I took a walk down memory lane (or should I say, a trot down the back straight) by attending the National Yearling Sales in Johannesburg over the weekend.
Until 18 years ago it was an event I participated in every year, both as a small-time buyer (representing Form Bloodstock) and seller (assisting my parents’ Normandy Stud). In fact, when I was still at school the sale did double duty as family holiday (presumably because it involved a trip to Johannesburg). It’s the most important horse sale of the year, and represents the majority of breeders’ annual income. Assuming they sell their horses, of course.
The sale is conducted as an auction, which means that vendors don’t have a great deal of control over the final price. While many prices probably are a fair reflection of the ‘value’ of a horse, gross inequities do pop up. A vendor can protect himself by using a reserve price, but ultimately the best prices require two determined bidders.
What I can report about this year’s sale is that it was jolly hard going. The majority of horses sold at reserve, or below, and very few involved a spirited contest between two bidders. Buyers shopping between R100 000 and R250 000 had the pick of a large number of good-looking, well-bred individuals. Given a choice of buying one horse for R2 million, or ten for R200 000, my money would be on the latter. Especially this year.
The reason for my attendance was to stand in for my mother, Veronica Foulkes, who cannot travel to altitude following a recent eye operation. Apart from watching the odd horse race on TV I’m completely out of touch with what’s happening in the industry, so it was an act of extreme parental trust for her to hand over the reins to me.
When I last attended the sales I had a different kind of emotional involvement, and at times I found it to be extremely stressful. This time – while I obviously wanted to get the best result possible – I could be more detached from the emotion side of things. I had been helicoptered into a situation that required me to understand the market environment and to develop a strategy for each lot from that point. So, a critically important part of the process involved identifying realistic levels at which to set reserve prices. In a select few cases, I came to the conclusion, it’s better to have no reserve at all. The reason for this is that in these cases the horse is “on the market and for sale”, so it’s easier to attract a bid at the floor price (R50 000), which then seems to draw further bids from other bargain hunters.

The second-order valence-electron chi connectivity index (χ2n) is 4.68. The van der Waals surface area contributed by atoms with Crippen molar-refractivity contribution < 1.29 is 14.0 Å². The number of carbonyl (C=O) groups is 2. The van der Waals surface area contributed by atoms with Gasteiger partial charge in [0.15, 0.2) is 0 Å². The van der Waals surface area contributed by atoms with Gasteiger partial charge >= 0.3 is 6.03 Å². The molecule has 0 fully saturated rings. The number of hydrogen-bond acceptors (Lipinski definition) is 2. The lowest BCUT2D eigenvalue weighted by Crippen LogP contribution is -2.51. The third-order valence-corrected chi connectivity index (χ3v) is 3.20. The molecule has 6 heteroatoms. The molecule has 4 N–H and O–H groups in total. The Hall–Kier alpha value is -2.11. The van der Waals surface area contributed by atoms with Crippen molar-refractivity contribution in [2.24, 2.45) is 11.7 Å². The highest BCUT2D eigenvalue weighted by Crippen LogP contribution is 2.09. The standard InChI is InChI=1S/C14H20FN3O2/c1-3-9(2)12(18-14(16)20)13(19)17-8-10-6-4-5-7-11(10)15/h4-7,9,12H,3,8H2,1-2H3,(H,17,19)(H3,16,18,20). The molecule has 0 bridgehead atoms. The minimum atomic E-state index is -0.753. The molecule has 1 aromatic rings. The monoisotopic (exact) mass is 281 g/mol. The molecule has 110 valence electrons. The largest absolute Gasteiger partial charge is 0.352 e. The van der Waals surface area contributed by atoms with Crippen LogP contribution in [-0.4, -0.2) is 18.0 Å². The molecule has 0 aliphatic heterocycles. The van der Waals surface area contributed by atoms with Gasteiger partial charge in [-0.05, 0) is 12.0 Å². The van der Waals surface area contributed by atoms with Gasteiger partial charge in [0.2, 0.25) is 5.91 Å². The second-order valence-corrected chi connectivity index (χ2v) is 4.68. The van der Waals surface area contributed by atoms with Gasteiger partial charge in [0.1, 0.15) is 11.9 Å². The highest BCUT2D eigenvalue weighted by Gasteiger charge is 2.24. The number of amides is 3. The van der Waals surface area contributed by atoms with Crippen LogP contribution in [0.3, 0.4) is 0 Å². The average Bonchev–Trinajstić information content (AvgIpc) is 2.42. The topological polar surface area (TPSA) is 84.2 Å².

Part of my duties also involved collecting some awards on behalf of my mother, for each of the Grade One winners she bred in the past 12 months. Based upon the number of foals she produces, she statistically shouldn’t breed more than one Grade One winner every eight years. And yet, in the calendar year 2010, she bred three!
2010 wasn’t a flash in the pan. She’s been outperforming the averages by a wide margin for many years (click here to read more). When one factors the cost of her bloodstock into the equation she’s outperforming by an even wider margin. I have to admit to shedding a little tear or two when walking from the podium with the trophy for Mother Russia’s Queens Plate victory, both out of pride for what she’s done, and because she wasn’t there in person to receive the accolades.
One of my tasks, also, was to thank the buyers after each lot was auctioned. Some of the people I do know, but 18 years is a long enough time for many new participants to have entered the industry. So, I went up to one successful bidder and thanked him, after introducing myself.
I thought I heard him say, “You need a beer”, to which I was on the point of replying “no thanks, I’m driving”. After all, my voice was particularly scratchy, so a little lubrication wouldn’t have gone amiss.
Instead I leaned closer and apologised for not hearing first time around. This time I heard his name, loud and clear, “Coenie de Beer”, which in a noisy environment could sound as if he was offering me a drink.
I think I’m OK with saying that I left school 26 years ago, but it does seem really weird that something out of my adult life – especially something that feels so recent – should have happened 18 years ago.
Memory Lane is a road that gets longer with every step we take. Then we start forgetting stuff.